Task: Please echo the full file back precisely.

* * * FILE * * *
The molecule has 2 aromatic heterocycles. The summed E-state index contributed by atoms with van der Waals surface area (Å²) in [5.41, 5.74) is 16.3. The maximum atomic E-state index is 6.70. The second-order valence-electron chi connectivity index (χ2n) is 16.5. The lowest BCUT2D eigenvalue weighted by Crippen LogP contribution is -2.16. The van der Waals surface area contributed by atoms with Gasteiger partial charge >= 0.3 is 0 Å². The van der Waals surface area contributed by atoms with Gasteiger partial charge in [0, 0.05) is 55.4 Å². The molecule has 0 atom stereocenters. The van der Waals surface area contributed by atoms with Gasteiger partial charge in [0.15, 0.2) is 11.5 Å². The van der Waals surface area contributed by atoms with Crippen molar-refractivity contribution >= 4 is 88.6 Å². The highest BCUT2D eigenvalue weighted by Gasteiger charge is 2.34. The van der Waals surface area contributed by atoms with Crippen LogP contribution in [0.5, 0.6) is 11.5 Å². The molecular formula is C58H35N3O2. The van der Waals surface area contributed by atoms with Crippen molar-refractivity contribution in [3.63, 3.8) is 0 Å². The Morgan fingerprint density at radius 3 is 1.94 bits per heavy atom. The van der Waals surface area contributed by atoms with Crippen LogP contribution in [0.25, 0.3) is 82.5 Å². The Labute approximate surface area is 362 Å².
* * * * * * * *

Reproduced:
The molecule has 2 aromatic heterocycles. The summed E-state index contributed by atoms with van der Waals surface area (Å²) in [5.41, 5.74) is 16.3. The maximum atomic E-state index is 6.70. The second-order valence-electron chi connectivity index (χ2n) is 16.5. The lowest BCUT2D eigenvalue weighted by Crippen LogP contribution is -2.16. The van der Waals surface area contributed by atoms with Gasteiger partial charge >= 0.3 is 0 Å². The van der Waals surface area contributed by atoms with Gasteiger partial charge in [0, 0.05) is 55.4 Å². The molecule has 0 atom stereocenters. The van der Waals surface area contributed by atoms with Gasteiger partial charge in [0.15, 0.2) is 11.5 Å². The van der Waals surface area contributed by atoms with Crippen molar-refractivity contribution >= 4 is 88.6 Å². The highest BCUT2D eigenvalue weighted by Gasteiger charge is 2.34. The van der Waals surface area contributed by atoms with Crippen LogP contribution in [0.5, 0.6) is 11.5 Å². The molecular formula is C58H35N3O2. The van der Waals surface area contributed by atoms with Crippen molar-refractivity contribution in [3.63, 3.8) is 0 Å². The Morgan fingerprint density at radius 3 is 1.94 bits per heavy atom. The van der Waals surface area contributed by atoms with Crippen LogP contribution in [0.25, 0.3) is 82.5 Å². The Labute approximate surface area is 362 Å².